Upcoming Projects

We’re nearly done here. All you’ve left is to tell your readers what you’ll be doing next.

Are you going on tour? Are you releasing a new single or album? Maybe a new video? Let them know! If you’ve managed to write a good bio following our recipe, there’s a fair chance that the people reading it will want to catch one of your live shows or listen to your music. You should give them an easy way to do that.

Here’s an example:

“The Onironauts will release their debut single “Chinese Tales” on 31/08/2015 on The Animal Farm.”

Once again: short, simple, and concise. Now the readers know when their first single will come out. They also know the song’s name and the record label that will publish it. If they were engaged enough to read the whole bio, the band has now given them a clear chance to check out what The Onironauts are all about.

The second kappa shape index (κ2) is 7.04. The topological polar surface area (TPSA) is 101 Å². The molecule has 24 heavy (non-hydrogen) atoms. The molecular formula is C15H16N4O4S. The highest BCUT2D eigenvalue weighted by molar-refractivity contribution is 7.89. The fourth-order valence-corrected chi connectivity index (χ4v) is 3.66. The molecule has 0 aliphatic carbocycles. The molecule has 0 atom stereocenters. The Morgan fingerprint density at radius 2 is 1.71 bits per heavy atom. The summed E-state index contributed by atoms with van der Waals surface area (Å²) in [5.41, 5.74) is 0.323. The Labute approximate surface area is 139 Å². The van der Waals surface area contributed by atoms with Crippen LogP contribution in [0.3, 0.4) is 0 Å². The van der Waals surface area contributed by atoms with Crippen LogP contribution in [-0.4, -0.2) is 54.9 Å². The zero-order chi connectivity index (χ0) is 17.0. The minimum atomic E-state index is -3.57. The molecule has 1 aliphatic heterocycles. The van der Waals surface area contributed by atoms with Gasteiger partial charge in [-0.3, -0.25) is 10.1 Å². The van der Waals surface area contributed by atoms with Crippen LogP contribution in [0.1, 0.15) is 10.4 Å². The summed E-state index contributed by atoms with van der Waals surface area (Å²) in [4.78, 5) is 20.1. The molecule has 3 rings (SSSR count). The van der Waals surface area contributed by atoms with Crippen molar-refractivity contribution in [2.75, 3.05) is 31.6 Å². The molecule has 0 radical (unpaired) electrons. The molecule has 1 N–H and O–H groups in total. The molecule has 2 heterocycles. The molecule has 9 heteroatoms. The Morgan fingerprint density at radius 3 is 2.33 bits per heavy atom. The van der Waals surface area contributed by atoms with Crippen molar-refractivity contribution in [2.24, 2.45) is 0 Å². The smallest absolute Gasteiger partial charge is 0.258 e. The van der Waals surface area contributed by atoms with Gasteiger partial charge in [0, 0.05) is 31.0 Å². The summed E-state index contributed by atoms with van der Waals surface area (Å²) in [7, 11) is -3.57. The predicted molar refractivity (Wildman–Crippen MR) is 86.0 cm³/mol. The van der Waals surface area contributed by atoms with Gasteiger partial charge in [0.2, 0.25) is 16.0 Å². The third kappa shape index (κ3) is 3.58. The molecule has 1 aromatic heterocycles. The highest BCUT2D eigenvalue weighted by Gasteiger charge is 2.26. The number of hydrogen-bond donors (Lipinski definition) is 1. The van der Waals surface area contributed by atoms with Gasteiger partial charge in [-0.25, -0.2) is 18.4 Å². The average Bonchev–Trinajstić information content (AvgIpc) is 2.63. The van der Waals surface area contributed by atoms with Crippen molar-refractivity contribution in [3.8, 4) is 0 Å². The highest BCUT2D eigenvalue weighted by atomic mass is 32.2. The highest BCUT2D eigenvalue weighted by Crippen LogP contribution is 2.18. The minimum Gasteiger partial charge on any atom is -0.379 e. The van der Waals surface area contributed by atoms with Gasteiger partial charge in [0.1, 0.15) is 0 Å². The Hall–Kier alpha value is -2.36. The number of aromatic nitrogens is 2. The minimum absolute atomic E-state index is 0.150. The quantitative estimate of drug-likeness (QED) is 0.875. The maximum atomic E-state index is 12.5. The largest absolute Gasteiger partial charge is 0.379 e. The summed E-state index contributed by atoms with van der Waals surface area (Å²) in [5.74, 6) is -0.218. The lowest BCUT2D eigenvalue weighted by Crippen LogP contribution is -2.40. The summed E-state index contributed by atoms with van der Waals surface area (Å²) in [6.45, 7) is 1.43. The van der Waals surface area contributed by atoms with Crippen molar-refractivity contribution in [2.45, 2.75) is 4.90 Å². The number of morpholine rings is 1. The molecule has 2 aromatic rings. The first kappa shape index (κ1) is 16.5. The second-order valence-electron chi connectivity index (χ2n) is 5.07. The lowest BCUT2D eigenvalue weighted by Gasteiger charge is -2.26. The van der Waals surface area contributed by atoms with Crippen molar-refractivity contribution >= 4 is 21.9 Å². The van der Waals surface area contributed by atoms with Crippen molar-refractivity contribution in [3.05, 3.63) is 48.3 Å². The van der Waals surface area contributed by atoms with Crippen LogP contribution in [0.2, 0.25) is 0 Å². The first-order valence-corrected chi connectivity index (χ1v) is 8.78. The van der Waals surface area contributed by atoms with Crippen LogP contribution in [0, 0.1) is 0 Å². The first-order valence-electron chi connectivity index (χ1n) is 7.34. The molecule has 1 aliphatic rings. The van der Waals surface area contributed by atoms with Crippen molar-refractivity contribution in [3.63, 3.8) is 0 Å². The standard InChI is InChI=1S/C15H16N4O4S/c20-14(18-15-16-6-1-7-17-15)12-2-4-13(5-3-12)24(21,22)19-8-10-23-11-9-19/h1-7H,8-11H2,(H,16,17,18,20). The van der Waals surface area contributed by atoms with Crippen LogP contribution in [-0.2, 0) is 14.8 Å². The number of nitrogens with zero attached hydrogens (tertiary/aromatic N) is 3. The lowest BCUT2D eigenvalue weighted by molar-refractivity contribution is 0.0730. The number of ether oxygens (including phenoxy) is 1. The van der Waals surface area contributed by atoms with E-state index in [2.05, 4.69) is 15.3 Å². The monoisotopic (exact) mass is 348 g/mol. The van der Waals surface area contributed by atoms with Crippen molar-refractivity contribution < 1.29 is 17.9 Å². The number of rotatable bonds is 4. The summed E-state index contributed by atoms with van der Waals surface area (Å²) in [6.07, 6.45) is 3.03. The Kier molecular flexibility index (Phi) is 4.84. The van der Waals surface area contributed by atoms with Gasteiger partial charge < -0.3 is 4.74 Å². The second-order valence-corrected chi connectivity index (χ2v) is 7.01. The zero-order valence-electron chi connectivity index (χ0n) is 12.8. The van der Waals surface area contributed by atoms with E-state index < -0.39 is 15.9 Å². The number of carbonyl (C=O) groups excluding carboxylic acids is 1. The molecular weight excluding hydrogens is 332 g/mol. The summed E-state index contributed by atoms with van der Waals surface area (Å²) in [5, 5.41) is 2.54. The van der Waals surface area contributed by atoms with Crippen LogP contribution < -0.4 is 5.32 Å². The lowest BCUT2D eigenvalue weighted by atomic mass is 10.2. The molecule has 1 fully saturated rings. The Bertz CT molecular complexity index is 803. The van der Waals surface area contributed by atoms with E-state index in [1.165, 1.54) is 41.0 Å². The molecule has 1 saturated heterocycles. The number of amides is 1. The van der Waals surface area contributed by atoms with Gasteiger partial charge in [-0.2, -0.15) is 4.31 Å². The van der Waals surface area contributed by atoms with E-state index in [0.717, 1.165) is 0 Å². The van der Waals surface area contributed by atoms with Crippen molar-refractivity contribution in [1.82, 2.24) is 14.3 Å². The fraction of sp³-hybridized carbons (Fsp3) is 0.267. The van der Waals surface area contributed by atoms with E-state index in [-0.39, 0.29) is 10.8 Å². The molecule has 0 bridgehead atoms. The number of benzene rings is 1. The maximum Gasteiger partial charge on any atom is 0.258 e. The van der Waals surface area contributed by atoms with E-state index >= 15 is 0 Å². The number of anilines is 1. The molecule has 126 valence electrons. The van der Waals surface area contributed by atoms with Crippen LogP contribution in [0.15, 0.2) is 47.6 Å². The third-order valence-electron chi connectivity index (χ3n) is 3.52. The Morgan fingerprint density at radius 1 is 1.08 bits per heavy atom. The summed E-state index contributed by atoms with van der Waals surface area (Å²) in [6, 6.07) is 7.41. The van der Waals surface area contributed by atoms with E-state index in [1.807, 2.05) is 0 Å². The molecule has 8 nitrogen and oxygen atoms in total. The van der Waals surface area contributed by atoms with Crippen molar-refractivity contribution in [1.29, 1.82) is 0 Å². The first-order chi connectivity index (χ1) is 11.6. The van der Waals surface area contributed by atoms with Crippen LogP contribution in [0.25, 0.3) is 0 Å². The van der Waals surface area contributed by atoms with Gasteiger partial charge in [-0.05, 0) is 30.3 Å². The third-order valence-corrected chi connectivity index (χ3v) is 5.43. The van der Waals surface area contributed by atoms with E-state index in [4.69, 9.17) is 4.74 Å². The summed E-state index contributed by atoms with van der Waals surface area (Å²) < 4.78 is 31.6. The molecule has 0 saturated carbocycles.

By following the simple steps outlined in this article, you now have the formula to write an engaging musician bio. It is important to remember to keep your bio concise, showcase your personality and highlight the most important information about yourself that will get people interested in your music.

Creating an engaging musician bio is a great way to draw new potential audiences to your songs and live shows. You now have the tools to craft a bio that stands out, captures people’s attention quickly, and leaves them wanting more. So what are you waiting f

Do you want to fill your calendar with the gigs you really want and grow your audience as a professional musician? Apply to our Master Accelerator program here: